Welcome to this week’s edition of Grand Rounds. I want to thank Colin and Dr. Val for allowing me to serve as host. I also want to thank everyone for their submissions. I got hit with an avalanche of email, and I’m sorry that I was not able to post every submission that I received. Healthcare consumers use to do a lot of crazy things in order to stay healthy. Quack medicine has been around for a long time, and many early remedies were laced with cocaine, heroine, and mercury. Then things really got strange with the advent of electricity. Take this gadget for example. Its inventor, Dr. Snake Oil, claimed that his battery charged gizmo would cure all the ills of mankind. I wonder where you were suppose to stick this thing. Medical history is full of weird stuff and some of it is pretty entertaining. Please enjoy the Grand Rounds Medicine Show.
"Ant ears” is surgical jargon for the perfect length. The medical student will repeatedly be asked to cut suture. Sometimes the knot will accidentally be cut, but most times the student will cut “too long” or “too short”. Fifty or more attempts will usually produce a reliable knot cutter capable of trying more advanced techniques like tying suture around some non vital structure - maybe closing skin or holding a drain in place.
“Ant Ears” is the thoughts, rants, and experiences of a young doctor training as a surgeon - attaining the ideal much less than I like, but trying to always attempt it.
In case you haven't discovered these sites yourself, here are some nice places for medical information.
- Hand Surgery News -- Access to journal articles, CME's, plans to add on-demand video and web casts. They state "a new resource for those dedicated to improving quality of life for patients through healing hands". I think it is off to a decent start with great potential.
- OR Live -- live and previous webcasts of surgeries and lectures, CME's, podcasts. I have watched several of the procedure videos. Nice site.
Do You Really Want to See Your Doctor's Elbows? is an article by Tara Parker-Post in the New York Times last week which discusses physician dress and infection rates. I found the history section most interesting. Here is a small sample:
* Hungarian Ignaz Semmelweis (1818-1865), from the Vienna Maternity Hospital, noticed that a ward attended by medical students had a death rate of about 20 percent while a ward attended by midwives had a death rate of 3 percent. Students regularly came straight from the anatomy dissecting rooms without washing their hands, then performed internal examinations. Infection rates plummeted when they started washing their hands with chloride of lime when they entered the ward.
* Polish surgeon Johannes Von Mikulicz-Radecki (1850-1905) was probably the first to use a face mask, and William Halstead (1852-1922) is said to be the first surgeon to use rubber gloves. He commissioned them from the Goodyear rubber company for a senior nurse who developed a skin irritation caused by repeatedly immersing her hands in antiseptic solution. Scottish surgeon William MacEwan (1848-1924) is credited with the introduction of a sterilisable surgical gown.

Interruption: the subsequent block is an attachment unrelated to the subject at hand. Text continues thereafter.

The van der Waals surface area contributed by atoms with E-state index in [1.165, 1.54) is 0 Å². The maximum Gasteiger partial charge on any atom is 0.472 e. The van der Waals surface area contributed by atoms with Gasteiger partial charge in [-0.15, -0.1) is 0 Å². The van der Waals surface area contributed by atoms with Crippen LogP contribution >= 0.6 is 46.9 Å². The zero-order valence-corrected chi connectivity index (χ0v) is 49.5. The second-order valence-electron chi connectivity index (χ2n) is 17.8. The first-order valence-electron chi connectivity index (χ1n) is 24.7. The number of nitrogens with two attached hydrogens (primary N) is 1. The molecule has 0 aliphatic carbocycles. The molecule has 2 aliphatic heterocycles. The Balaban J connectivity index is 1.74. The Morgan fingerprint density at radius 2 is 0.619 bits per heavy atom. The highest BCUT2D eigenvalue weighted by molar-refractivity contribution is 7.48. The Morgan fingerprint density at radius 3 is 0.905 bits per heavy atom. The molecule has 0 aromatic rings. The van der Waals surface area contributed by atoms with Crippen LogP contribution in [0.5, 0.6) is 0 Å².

Check out the William P. Didusch Center for Urologic History Museum. There you will find Collections, Exhibits, Milestones, and Press sections. The Scope of Urology (collections section, photo credit):
has extensive collections of many medical "scopes"— cystoscopes, resectoscopes, microscopes and laparoscopes — in addition to catheters, lithotriptors and other medical artifacts. To view items from our major collections, select from the list below.
This Thursday Kim, Emergiblog, will talk about the upcoming BlogWorld Expo on the Dr Anonymous' Blog Talk Radio show. I hope you will join us this Thursday night at 8 pm CST (or 1 am GMT) both to listen to the show and to participate in the chat room.
Tips for first time Blog Talk Radio listeners (from Dr A):
For first time Blog Talk Radio listeners:*Although it is not required to listen to the show, I encourage you to register on the BlogTalkRadio site prior to the show. I think it will make the process easier.*To get to my show site, click here. As show time gets closer, keep hitting "refresh" on your browser until you see the "Click to Listen" button. Then, of course, press the "Click to Listen" button.*You can also participate in the live chat room before, during, and after the show. Look for the "Chat Available" button in the upper right hand corner of the page. If you are registered with the BTR site, your registered name and picture will appear in the chat room.
*You can also call into the show. The number is on my show site. I'll be taking calls beginning at around the bottom of the hour. There is also a "Click To Talk" feature where you do not need a phone to call into the show - only a microphone headset. Hope these tips are helpful!
On behalf of CMS, I would like to invite you to a live Webcast unveiling Ask Medicare, a new caregivers initiative, that will be held at 12:00 PM to 1:00 PM EST on Thursday, September 18, 2008.During the Webcast, caregivers and those interested, will have the opportunity to view the new Ask Medicare Web page, submit questions related to Medicare's new caregivers initiative and questions relating to care giving. A panel of experts, including Kerry Weems, Acting Administrator of CMS, will be introducing the new Ask Medicare initiative, the Web page and answering questions often asked regarding the resources available for caregivers, those questions submitted online may also be included in these discussions.
Currently, you can visit here to register for the Webcast and sign up for the Medicare e-newsletter. After the launch of the initiative, you will be able to access the Ask Medicare Web page through the same link.